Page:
From the SMH:
March 11, 2009
THE lost classic Australian film Wake In Fright is set to reach the screen again after a painstaking restoration of material found in more than 260 cans marked "for destruction" in a Pittsburgh vault.
Considered one of the greatest films to be made in this country, the 1971 psychological drama has been notoriously difficult to see for decades. Without a surviving print in good condition, it has not been screened in cinemas, released on video or DVD, and the TV rights have long lapsed.
But the film's editor, the veteran producer Tony Buckley, confirms that the National Film and Sound Archive and the laboratory Atlab have completed a frame-by-frame restoration over 18 months and are waiting for final legal issues to be resolved before the film can reach the screen again.
"It's been digitally restored - it's not a chemical process - that's why it's taken so long. It looks stunning on the screen," he says.
The film centres on a city schoolteacher, played by the little-known English actor Gary Bond, who is confronted with the harshness of Australian life when stranded in a country town. A decidedly unflattering portrait of rural life includes a raucous "six o'clock swill" at a pub and a violent kangaroo hunt.
Also starring in a film that upset Australian audiences but won high praise from critics were Chips Rafferty, Donald Pleasence, John Meillon and a young Jack Thompson.
Buckley started to search for the film's missing negative in the mid-1990s, originally on a promise to one of the film's producers, the late TV star Bobby Limb.
A damaged print with "four nasty joins" was found in Dublin in 2001 but was not in good enough condition for restoration. The real breakthrough came in 2004, when 263 cans of film were rescued from a Pittsburgh archive shortly before they were due to be destroyed.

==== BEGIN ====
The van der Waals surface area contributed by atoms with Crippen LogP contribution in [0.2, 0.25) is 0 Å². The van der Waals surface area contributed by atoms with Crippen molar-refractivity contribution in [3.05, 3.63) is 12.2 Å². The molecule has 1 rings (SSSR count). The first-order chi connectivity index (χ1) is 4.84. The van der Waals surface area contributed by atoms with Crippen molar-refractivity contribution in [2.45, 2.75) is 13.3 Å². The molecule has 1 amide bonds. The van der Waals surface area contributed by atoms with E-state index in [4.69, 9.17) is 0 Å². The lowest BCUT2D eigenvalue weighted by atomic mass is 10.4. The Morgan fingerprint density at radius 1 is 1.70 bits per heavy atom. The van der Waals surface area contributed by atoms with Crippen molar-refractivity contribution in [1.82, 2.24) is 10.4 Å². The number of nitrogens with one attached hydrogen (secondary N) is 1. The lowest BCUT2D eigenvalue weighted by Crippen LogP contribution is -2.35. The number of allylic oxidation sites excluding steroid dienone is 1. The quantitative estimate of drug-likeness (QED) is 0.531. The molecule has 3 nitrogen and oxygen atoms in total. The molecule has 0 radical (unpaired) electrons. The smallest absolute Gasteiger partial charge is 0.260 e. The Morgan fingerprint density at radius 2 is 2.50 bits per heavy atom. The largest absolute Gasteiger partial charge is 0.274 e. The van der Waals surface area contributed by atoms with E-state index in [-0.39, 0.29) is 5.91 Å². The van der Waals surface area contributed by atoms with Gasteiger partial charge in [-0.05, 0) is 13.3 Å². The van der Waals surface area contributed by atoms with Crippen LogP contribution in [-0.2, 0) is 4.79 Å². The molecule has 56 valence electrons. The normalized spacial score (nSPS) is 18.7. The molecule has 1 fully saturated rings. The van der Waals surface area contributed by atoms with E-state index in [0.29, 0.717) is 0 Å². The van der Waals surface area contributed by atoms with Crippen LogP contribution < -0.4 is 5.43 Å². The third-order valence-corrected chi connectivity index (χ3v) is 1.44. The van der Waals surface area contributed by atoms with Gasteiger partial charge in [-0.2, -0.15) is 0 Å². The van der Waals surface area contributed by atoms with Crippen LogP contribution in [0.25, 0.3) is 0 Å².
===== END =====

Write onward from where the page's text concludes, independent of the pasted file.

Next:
"We found not only the negative and the soundtrack but also the tri-separations and mixing tracks," Buckley says.
At the time, the senior manager of the archive's collections branch, Meg Labrum, described it as one of the great finds - equal to the discovery that led to the restoration of the silent classic The Sentimental Bloke. Archive representatives will not comment until legal issues are finalised, with the film's ownership passing to a new trust, but two new 35mm prints have been struck.
"It will have a limited theatrical release in the winter, with a DVD release following at the end of the year," Buckley says. He considers Wake In Fright to be "the best film that has been made in Australia" - a sharp portrait of Australian life from an outsider's perspective.
Based on a novel by Kenneth Cook, the film was written by a Jamaican living in London, Evan Jones, and directed by a Canadian, Ted Kotcheff.
When the film was released it was a commercial disappointment. "A lot of people were disgusted with it, but the critiques were sensational," Buckley says. "A lot of people back in 1970 didn't want to recognise the fact that parts of us are really like that. Its portrait of Australia in 1970 was spot on."